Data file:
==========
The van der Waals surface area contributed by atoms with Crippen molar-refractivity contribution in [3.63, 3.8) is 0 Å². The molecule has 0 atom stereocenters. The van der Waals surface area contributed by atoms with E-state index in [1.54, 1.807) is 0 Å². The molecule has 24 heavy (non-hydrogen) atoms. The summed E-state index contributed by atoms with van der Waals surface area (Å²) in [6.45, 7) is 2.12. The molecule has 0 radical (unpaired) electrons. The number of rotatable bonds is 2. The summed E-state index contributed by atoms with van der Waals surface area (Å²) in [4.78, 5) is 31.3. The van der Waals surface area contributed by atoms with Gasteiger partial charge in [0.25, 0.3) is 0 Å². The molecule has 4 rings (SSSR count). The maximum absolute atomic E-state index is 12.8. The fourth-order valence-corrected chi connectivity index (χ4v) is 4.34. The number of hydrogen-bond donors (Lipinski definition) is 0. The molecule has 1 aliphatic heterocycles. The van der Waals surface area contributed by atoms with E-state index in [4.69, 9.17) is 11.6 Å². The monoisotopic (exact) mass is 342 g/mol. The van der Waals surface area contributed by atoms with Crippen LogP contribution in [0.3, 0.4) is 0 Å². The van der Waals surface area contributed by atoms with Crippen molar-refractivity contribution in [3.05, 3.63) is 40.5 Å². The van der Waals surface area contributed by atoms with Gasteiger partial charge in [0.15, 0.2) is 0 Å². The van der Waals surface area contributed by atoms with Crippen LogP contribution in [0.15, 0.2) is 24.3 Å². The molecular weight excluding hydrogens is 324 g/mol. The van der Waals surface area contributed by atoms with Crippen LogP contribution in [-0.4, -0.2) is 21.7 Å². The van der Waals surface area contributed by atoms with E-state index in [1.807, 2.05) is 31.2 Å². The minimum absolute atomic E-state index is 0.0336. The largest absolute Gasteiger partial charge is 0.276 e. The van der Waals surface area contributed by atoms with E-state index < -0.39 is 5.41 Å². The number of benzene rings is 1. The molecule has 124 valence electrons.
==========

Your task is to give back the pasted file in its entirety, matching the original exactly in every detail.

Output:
The van der Waals surface area contributed by atoms with Crippen molar-refractivity contribution in [3.63, 3.8) is 0 Å². The molecule has 0 atom stereocenters. The van der Waals surface area contributed by atoms with E-state index in [1.54, 1.807) is 0 Å². The molecule has 24 heavy (non-hydrogen) atoms. The summed E-state index contributed by atoms with van der Waals surface area (Å²) in [6.45, 7) is 2.12. The molecule has 0 radical (unpaired) electrons. The number of rotatable bonds is 2. The summed E-state index contributed by atoms with van der Waals surface area (Å²) in [4.78, 5) is 31.3. The van der Waals surface area contributed by atoms with Gasteiger partial charge in [0.25, 0.3) is 0 Å². The molecule has 4 rings (SSSR count). The maximum absolute atomic E-state index is 12.8. The fourth-order valence-corrected chi connectivity index (χ4v) is 4.34. The number of hydrogen-bond donors (Lipinski definition) is 0. The molecule has 1 aliphatic heterocycles. The van der Waals surface area contributed by atoms with E-state index in [4.69, 9.17) is 11.6 Å². The monoisotopic (exact) mass is 342 g/mol. The van der Waals surface area contributed by atoms with Crippen LogP contribution in [0.3, 0.4) is 0 Å². The van der Waals surface area contributed by atoms with Crippen molar-refractivity contribution in [3.05, 3.63) is 40.5 Å². The van der Waals surface area contributed by atoms with Gasteiger partial charge in [0.15, 0.2) is 0 Å². The van der Waals surface area contributed by atoms with Crippen LogP contribution in [0.15, 0.2) is 24.3 Å². The molecular weight excluding hydrogens is 324 g/mol. The van der Waals surface area contributed by atoms with Crippen LogP contribution in [-0.4, -0.2) is 21.7 Å². The van der Waals surface area contributed by atoms with E-state index in [1.807, 2.05) is 31.2 Å². The minimum absolute atomic E-state index is 0.0336. The largest absolute Gasteiger partial charge is 0.276 e. The van der Waals surface area contributed by atoms with E-state index < -0.39 is 5.41 Å². The number of benzene rings is 1. The molecule has 124 valence electrons.